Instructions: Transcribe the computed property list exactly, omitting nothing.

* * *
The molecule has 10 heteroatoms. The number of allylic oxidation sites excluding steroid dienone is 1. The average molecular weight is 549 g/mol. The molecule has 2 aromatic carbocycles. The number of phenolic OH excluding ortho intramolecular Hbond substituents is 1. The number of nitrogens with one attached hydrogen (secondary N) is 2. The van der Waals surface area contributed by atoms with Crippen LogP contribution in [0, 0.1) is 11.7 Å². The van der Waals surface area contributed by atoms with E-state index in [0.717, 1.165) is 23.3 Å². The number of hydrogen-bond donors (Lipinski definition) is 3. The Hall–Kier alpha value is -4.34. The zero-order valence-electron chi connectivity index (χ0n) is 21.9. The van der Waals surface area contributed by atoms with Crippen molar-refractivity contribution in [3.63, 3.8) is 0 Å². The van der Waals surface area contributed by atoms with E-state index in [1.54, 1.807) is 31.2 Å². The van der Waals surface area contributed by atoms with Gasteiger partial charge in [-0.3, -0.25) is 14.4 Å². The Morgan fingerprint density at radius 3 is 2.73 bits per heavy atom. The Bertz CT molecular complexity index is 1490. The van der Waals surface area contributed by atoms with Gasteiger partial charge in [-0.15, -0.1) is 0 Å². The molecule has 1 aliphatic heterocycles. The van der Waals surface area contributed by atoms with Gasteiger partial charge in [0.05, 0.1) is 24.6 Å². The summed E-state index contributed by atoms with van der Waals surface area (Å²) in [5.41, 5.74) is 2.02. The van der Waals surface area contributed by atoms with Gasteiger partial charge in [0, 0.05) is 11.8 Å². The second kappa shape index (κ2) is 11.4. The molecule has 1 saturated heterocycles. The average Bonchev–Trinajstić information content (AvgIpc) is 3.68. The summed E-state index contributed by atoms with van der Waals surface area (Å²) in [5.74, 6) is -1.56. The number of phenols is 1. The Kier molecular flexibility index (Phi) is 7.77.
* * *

The molecule has 10 heteroatoms. The number of allylic oxidation sites excluding steroid dienone is 1. The average molecular weight is 549 g/mol. The molecule has 2 aromatic carbocycles. The number of phenolic OH excluding ortho intramolecular Hbond substituents is 1. The number of nitrogens with one attached hydrogen (secondary N) is 2. The van der Waals surface area contributed by atoms with Crippen LogP contribution in [0, 0.1) is 11.7 Å². The van der Waals surface area contributed by atoms with E-state index in [0.717, 1.165) is 23.3 Å². The number of hydrogen-bond donors (Lipinski definition) is 3. The Hall–Kier alpha value is -4.34. The zero-order valence-electron chi connectivity index (χ0n) is 21.9. The van der Waals surface area contributed by atoms with Crippen molar-refractivity contribution in [3.63, 3.8) is 0 Å². The van der Waals surface area contributed by atoms with E-state index in [1.54, 1.807) is 31.2 Å². The van der Waals surface area contributed by atoms with Gasteiger partial charge in [-0.3, -0.25) is 14.4 Å². The Morgan fingerprint density at radius 3 is 2.73 bits per heavy atom. The Bertz CT molecular complexity index is 1490. The van der Waals surface area contributed by atoms with Gasteiger partial charge in [-0.15, -0.1) is 0 Å². The molecule has 1 aliphatic heterocycles. The van der Waals surface area contributed by atoms with Gasteiger partial charge in [0.05, 0.1) is 24.6 Å². The summed E-state index contributed by atoms with van der Waals surface area (Å²) in [5.41, 5.74) is 2.02. The van der Waals surface area contributed by atoms with Gasteiger partial charge in [0, 0.05) is 11.8 Å². The second kappa shape index (κ2) is 11.4. The molecule has 1 saturated heterocycles. The average Bonchev–Trinajstić information content (AvgIpc) is 3.68. The summed E-state index contributed by atoms with van der Waals surface area (Å²) in [5.74, 6) is -1.56. The number of phenols is 1. The Kier molecular flexibility index (Phi) is 7.77.